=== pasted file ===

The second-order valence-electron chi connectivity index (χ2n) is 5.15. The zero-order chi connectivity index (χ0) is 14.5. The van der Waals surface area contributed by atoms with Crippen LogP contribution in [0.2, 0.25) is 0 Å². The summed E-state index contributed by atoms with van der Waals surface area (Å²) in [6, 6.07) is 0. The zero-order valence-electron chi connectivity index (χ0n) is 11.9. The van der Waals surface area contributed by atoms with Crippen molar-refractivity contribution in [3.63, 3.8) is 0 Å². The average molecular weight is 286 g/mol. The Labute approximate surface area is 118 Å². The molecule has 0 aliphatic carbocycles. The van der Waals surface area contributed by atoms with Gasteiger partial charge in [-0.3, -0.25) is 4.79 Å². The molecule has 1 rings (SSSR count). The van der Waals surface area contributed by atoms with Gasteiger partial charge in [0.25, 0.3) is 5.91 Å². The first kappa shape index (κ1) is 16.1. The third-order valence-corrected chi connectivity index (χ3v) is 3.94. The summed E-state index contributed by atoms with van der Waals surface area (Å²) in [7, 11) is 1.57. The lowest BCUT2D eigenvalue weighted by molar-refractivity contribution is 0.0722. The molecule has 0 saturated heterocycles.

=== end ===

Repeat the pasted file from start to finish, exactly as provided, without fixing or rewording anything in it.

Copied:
The second-order valence-electron chi connectivity index (χ2n) is 5.15. The zero-order chi connectivity index (χ0) is 14.5. The van der Waals surface area contributed by atoms with Crippen LogP contribution in [0.2, 0.25) is 0 Å². The summed E-state index contributed by atoms with van der Waals surface area (Å²) in [6, 6.07) is 0. The zero-order valence-electron chi connectivity index (χ0n) is 11.9. The van der Waals surface area contributed by atoms with Crippen molar-refractivity contribution in [3.63, 3.8) is 0 Å². The average molecular weight is 286 g/mol. The Labute approximate surface area is 118 Å². The molecule has 0 aliphatic carbocycles. The van der Waals surface area contributed by atoms with Gasteiger partial charge in [-0.3, -0.25) is 4.79 Å². The molecule has 1 rings (SSSR count). The van der Waals surface area contributed by atoms with Gasteiger partial charge in [0.25, 0.3) is 5.91 Å². The first kappa shape index (κ1) is 16.1. The third-order valence-corrected chi connectivity index (χ3v) is 3.94. The summed E-state index contributed by atoms with van der Waals surface area (Å²) in [7, 11) is 1.57. The lowest BCUT2D eigenvalue weighted by molar-refractivity contribution is 0.0722. The molecule has 0 saturated heterocycles.